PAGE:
There is a gaping hole in Ben Carson's "I was offered a full scholarship to West Point" story -- 7th Day Adventists were conscientious objectors in the mid-sixties, and conscientious objectors were not (and are not) admitted to West Point. Read more about The Gaping Hole in Ben Carson's West Point Story
Eric Cantor weighed in today at Quora on the balanced budget Amendment. This is what he said:
Once created, government programs build constituencies of special interests determined to keep the money flowing, whether or not the particular program is effective. There have been many times when the House has placed wasteful and duplicative programs on the chopping block, only to see pressure from the spending lobby win the day in the Senate.
Near-term spending cuts are necessary to alter the course, but they will not be enough without long-term changes. Likewise, promises of cuts 10 years from now mean little without a way to enforce them. The only way to truly guarantee delivery from future elected officials is for the Constitution to demand it.
To that end, the House has scheduled a vote on a balanced budget amendment that would require supermajorities in both chambers to run a deficit, raise the debt ceiling, raise taxes and spend more than 18% of the GDP. With the balanced budget movement gaining momentum, members of the spending lobby want to argue that Congress and the President already have the ability to control spending. Ability and discipline are not the same. If Washington actually had the discipline to live within its means over the long-term, every American citizen would not owe $46,000 toward the national debt.
In my view, the importance of these upcoming votes cannot be overstated. The adoption of a Balanced Budget Amendment would make reckless borrowing a thing of the past, and will ensure that our children enjoy futures full of opportunity.
Democrats and Republicans should join together to do the right thing, pass this amendment, and make a real difference for the future of our country.
Lately, Republicans have been riding the hobby horse of charging the President with being a dictator. Well clearly he is not that, or he would have had them imprisoned, or worse, a long time ago. On the other hand, the President's hands are far from clean when it comes to activities like illegal surveillance of Americans, drone strikes without due process, collusion of the Government with local authorities to repress Occupy exercising its rights of free speech and assembly, and failure to enforce the law with reference to torture of prisoners, and control frauds in the FIRE sector.Have I covered everything, or did I forget something?
Regardless, everything I've covered are anti-democracy activities that Republicans, apparently, have no problem with. On the other hand they're mightily concerned about the what they think is the President's “extremism” in increasingly relying on Executive Orders to get some of his objectives accomplished. Their faux outrage over this, centers around the claim that the President has issued an unusual amount of Executive Orders during his time in the Presidency. Read more about Executive Orders: A Fair Ranking of Presidents from Least Active to Most Active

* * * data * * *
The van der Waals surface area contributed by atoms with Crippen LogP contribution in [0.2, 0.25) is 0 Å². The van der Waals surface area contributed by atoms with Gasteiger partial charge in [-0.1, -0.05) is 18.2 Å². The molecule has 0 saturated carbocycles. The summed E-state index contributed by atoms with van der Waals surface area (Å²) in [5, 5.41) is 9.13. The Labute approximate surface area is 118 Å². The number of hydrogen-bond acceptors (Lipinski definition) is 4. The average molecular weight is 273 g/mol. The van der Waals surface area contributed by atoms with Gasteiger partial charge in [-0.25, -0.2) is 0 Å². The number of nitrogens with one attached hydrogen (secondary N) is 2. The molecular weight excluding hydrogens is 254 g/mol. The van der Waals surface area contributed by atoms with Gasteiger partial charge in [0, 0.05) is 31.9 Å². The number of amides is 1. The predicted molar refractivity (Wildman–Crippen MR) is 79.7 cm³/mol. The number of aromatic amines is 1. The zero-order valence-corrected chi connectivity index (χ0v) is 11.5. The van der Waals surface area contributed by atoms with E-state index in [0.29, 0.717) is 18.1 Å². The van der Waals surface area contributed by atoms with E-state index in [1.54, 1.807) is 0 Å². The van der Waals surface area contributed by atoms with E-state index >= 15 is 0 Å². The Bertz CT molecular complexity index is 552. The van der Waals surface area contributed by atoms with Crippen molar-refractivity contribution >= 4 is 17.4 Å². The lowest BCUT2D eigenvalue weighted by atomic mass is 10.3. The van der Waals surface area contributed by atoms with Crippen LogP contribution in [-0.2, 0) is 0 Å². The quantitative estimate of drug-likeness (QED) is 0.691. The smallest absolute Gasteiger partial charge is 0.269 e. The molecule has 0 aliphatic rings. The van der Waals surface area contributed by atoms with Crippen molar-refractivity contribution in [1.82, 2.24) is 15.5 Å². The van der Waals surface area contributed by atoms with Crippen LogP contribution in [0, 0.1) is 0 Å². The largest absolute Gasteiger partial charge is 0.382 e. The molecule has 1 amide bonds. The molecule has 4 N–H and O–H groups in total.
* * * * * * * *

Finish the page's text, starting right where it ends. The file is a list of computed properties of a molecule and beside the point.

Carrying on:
The first minute of this video has local weatherman turned state representative, Greg McMaster saying, in answer to a question about restoring funding for education, "You need to recognize that for every dollar that you put into that school there are different entities that want part of that money, some of it going to teachers, others going to education [??!!].... Read more about No money for schools because teachers might get it
In light of the Supreme Court's decision on the Voting Rights Act, upholding the principle that States must be treated equally under the Constitution when it comes to new voting legislation they enact, but people, in relation to their exercising their voting rights, not so much; there's a real need for proposals to make Section 5 of the Voting Rights Act operative again by re-writing Section 4. Here's a modest proposal. Read more about A Modest Proposal on Voting Rights
My "Dismal Science" diet comes from a wide variety of sources. As our corrupt national political establishment and discredited media organs begin to focus on post-election Catfood Commission politics, it's instructive to see how different economists read the writing on the wall, and come to a variety of conclusions. In this case I'd like to highlight the observations of Dr. Richard D. Wolff, who appears to come to a similar conclusion to the one I derived in my previous post about how the Grand Bargain is a shell game calculated to drain the public funds for private purposes (The Grandest Bargain Ever, Explained). Read more about Grandest Bargain Ever, a different wrinkle from Economist Richard Wolff
WASHINGTON -- The Obama administration, state attorneys general, and, perhaps, the nation's largest banks are close to a final settlement on the years-long struggle over allegations of massive foreclosure fraud, according to several sources familiar with the talks. And the final details of the arrangement, according to the source who revealed them, will apparently not preclude prosecutors and regulators from taking legal action against many of the common abuses during the house bubble. It remains to be seen whether all parties will ultimately sign off on the language.
Seen at a local fair.
Yay! This is the best 9/11 since 9/11!
Be sure to light the candle to celebrate!
After we've all had a slice, maybe we can give a bullhorn to a Texas rooster so he can climb all over it and sing cock-a-doodle doo!
BEST IN CLASS!
U.S. federal agents allegedly allowed the Sinaloa drug cartel to traffic several tons of cocaine into the United States in exchange for information about rival cartels, according to court documents filed in a U.S. federal court.